Hakkei (発勁), which literally means ‘release of power’, can generate power with minimal external body motion.
Before  we can use hakkei we need to accumulate pressure in the hara, this is created by using the muscles of the koshi, tanden and yōbu. Those muscles are full of potential elastic energy. See tenshikei and rendo.

Elastic potential energy is the energy stored in elastic materials as the result of their stretching or compressing. Elastic potential energy can be stored in rubber bands, bungee chords, trampolines, springs, an arrow drawn into a bow, etc. But also muscles, tendons and fascia.  The amount of elastic potential energy stored is related to the amount of stretching and releasing quality of the muscles, tendons and fascia.

Converting elastic potential energy

By releasing the pressure or tension, movement is created and “momentum” is born. Using momentum is a skill called ido-ryoku.
It is not always necessary to have physical distance between you and the opponent. It is possible to emit power into the opponent when you already are touching the body. momentum can travel in a straight line , but can also follow a circular line, called angular momentum.


Momentum is fairly easy to grasp, as we all have an intuitive sense of it. Momentum brings mass and speed together as a single meaningful quantity. If I say something is flying very fast toward you, you would want to also know whether it’s heavy or not! A light object with great velocity can have a similar momentum as a heavy object with a low speed. When you catch a ball, you absorb that ball’s momentum and transfer it to you, making you move backward. If you have a good posture and firm footing, you’ll be able to transfer your own momentum to the earth.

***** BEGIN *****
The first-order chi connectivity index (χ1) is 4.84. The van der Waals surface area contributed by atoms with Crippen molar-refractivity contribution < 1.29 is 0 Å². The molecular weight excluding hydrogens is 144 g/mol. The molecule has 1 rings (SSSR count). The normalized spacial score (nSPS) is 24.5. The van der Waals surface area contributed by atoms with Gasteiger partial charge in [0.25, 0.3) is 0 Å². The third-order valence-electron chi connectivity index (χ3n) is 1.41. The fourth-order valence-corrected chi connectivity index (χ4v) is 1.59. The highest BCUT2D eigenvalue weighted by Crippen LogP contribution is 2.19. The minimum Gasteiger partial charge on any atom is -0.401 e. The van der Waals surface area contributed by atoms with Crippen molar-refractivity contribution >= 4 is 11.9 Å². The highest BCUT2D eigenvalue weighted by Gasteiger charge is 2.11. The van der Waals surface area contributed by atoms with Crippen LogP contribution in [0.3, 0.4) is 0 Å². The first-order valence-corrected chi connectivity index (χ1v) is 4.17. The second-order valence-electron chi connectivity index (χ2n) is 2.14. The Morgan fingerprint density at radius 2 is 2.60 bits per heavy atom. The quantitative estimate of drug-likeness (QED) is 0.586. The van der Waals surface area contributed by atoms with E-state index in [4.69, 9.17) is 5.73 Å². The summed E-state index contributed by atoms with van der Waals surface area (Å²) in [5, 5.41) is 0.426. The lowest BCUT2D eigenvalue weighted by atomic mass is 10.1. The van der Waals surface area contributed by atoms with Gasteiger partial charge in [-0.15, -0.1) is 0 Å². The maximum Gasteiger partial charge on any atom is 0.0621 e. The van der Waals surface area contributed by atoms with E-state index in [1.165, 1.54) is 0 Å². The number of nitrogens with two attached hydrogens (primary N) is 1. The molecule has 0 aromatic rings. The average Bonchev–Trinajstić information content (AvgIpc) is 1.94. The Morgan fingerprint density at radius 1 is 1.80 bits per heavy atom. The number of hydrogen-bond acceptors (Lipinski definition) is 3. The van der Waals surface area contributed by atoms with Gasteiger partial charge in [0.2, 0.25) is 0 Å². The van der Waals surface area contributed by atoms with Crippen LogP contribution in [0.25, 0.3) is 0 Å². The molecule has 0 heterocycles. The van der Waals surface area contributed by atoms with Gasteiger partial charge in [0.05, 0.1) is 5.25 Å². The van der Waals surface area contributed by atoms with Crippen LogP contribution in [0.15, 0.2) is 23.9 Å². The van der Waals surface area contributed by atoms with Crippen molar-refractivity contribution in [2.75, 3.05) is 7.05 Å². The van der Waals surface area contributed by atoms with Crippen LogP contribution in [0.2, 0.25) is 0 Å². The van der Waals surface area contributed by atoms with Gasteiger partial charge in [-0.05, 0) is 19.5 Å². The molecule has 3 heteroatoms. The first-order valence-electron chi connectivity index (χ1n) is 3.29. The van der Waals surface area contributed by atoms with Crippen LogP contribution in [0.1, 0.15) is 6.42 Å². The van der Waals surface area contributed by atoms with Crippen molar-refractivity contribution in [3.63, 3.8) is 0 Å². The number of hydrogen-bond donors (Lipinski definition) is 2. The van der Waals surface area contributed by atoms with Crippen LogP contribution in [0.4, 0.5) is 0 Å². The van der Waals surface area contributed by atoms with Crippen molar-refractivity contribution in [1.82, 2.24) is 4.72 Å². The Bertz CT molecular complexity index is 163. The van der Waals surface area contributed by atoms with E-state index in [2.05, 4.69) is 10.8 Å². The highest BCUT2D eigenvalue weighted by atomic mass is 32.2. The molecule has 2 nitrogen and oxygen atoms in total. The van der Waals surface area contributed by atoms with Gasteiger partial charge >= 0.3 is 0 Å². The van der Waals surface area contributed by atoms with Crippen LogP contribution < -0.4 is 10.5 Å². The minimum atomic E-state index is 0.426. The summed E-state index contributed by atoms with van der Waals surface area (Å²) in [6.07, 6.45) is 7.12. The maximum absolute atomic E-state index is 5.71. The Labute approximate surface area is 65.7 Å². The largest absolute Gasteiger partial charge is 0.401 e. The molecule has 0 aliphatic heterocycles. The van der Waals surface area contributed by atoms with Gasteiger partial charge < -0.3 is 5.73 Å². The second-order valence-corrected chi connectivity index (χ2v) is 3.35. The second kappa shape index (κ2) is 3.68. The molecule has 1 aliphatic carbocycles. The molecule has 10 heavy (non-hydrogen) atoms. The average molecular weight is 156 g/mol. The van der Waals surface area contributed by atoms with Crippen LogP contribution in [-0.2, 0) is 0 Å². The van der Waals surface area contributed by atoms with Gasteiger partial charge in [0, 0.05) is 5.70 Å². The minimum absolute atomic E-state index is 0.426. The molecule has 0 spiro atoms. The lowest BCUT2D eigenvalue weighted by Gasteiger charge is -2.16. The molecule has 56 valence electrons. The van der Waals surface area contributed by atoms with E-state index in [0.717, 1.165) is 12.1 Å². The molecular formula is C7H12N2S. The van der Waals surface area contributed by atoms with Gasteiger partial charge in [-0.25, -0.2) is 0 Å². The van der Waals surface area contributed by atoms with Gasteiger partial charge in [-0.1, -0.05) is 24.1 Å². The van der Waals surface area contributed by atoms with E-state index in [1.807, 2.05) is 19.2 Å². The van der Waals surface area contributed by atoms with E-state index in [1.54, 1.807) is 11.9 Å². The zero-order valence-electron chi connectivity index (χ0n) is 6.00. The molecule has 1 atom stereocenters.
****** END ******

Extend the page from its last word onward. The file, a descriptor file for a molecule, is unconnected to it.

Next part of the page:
Angular Momentum

Momentum can also be considered in rotation, along an axis, which we call angular momentum. It gets a bit more complicated here because, as a body turns, its parts that are further away have more speed (if you have your arms extended while you rotate, the tip of your fingers goes at a much greater speed than your shoulders). This is also tied to inertia in rotation. So angular momentum is about mass and rotation, but also about how far the mass is from the axis of rotation.

Conservation of Angular Momentum

But here comes the fun part: Angular momentum is a quantity that is kept constant, conserved.

Let’s say you are sitting on an “office chair” that can rotate freely .

  1. Start by swinging your arms left and right, first extended, then close to your body. What happens? Your knees rotate as well, but the opposite way, and they rotate more when your arms are extended.
    You started with no angular momentum. As you created some angular momentum one way in your upper body, your lower body swiveled in the opposite direction, keeping the total angular momentum at zero.
  2. Now ask someone to give you a rotation speed, while sitting on the chair, with your arms extended, and bring your arms together.  Your rotation speed increases noticeably.
    This time, you started with a fixed angular momentum, but as you moved your arms inwards, you reduced the speed of your arms by bringing them in, and your overall speed increased as a result, keeping your angular momentum constant.

  A martial arts example: sayabiki


Sayabiki is the pulling of the scabbard (saya) when performing nukitsuke, a cutting motion as you swiftly draws the sword.
Doing sayabiki at the end of drawing the sword allows for greater cutting speed. Furthermore, as you reach the end of sayabiki and the scabbard slows and stops, you also help slowing the tip of the sword and allow for better control of the tip.